Premier Clark is barnstorming around the province celebrating jobs week. Not wanting to incur more debt and commit new spending, she intends to repurpose planned expenditures. Of course, she also repeats the standard refrain about deregulation:
“Government often puts numerous barriers in the way of people creating jobs and we have to find ways we are trying to get out of the way…”
It is hard to believe there is any mileage in the old red tape reduction shibboleth. Liberals have been bulldozing barriers and slashing red tape for more than a decade. Who can forget:
- “Red Tape Reduction Task Force” of 2001 to recommend priorities for the review and elimination of regulations in BC.
- Rich Coleman’s 2002 announcement that red tape had been slashed by 41 per cent under BC Liberals.
- In 2004, Alberta Premier Ralph Klein noted he and Campbell have been working together to cut red tape.
- Energy Minister Richard Neufeld’s 2007 announcement that red tape had been slashed for entrepreneurs in British Columbia.
- The Fraser Institute’s 2007 congratulations for the BC government introducing “numerous progressive policies” to cut red tape “to make BC more competitive.”
- In 2008, Small Business Minister Rick Thorpe announced “BizPaL is a user-friendly, time-saving tool designed to cut red tape and reflect our government’s commitment to making British Columbia Canada’s most small-business-friendly jurisdiction,”
- The Vancouver Sun’s 2008 celebration that Gordon Campbell had been “elected premier to rid us of government red tape.”
- The BC Government’s declaration in January 2011 of ‘Red Tape Awareness Week’ to celebrate the province’s leading role in “reducing regulatory requirements.”
The mantra about cutting red tape will be repeated forever and it seems relatively harmless. No one wants unnecessary barriers placed by government before any activity, except initiatives that might harm persons or property. If someone wants to build a chemical factory upstream of my house, I sure as hell want a great number of meaningful routines confronting them before they proceed. Christy Clark’s mentor Gwyn Morgan and the oil billionaires want no barriers or red tape preventing them from putting oil and gas pipelines between Kitimat and the Alberta tar sands. Most British Columbians would disagree.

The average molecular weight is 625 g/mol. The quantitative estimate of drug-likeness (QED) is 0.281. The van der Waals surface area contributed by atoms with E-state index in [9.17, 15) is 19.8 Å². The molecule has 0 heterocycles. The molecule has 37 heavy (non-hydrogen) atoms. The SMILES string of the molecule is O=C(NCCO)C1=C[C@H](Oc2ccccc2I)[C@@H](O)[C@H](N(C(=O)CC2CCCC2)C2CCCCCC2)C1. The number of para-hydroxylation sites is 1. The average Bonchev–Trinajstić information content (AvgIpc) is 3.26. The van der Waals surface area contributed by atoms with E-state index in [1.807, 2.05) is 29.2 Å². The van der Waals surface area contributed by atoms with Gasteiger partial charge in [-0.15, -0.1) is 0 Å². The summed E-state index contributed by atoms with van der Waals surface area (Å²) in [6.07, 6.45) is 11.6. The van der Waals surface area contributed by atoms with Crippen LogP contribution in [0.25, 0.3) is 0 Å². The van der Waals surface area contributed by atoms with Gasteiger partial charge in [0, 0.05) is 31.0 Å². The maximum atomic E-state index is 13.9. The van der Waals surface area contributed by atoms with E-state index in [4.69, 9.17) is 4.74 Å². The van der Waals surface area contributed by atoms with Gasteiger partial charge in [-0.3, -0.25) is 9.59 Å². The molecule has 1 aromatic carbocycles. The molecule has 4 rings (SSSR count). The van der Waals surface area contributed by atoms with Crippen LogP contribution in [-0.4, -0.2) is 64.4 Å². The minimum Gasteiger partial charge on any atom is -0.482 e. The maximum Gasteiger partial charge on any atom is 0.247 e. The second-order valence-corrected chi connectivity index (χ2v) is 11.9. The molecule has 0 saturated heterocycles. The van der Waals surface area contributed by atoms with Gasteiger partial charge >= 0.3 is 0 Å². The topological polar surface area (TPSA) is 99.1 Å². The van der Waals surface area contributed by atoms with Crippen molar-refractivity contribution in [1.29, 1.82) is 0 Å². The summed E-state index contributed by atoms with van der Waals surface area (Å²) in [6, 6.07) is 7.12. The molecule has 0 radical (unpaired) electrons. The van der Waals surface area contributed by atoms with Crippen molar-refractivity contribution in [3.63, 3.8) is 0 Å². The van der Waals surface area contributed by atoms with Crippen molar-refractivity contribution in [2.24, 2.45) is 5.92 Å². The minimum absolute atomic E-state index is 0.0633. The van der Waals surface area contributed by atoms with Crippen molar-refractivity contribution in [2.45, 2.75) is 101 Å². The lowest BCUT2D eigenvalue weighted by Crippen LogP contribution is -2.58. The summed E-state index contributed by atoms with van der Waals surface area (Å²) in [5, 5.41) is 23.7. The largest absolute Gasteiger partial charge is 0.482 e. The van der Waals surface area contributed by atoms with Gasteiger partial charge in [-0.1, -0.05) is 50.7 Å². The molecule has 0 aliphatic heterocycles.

ProPublica examined red tape and regulatory barriers in “Do Regulations Really Kill Jobs Overall? Not So Much. It is a good read:
“The effects on jobs are negligible. They’re not job-creating or job-destroying on average,” said Richard Morgenstern, who served in the EPA from the Reagan to Clinton years and is now at Resources for the Future, a nonpartisan think tank.
Almost a decade ago, Morgenstern and some colleagues published research on the effects of regulation [PDF] using ten years’ worth of Census data on four different polluting industries. They found that when new environmental regulation was applied, higher production costs pushed up prices, resulting in lost sales for businesses and some lost jobs, but the job losses were also offset by new jobs created in pollution abatement.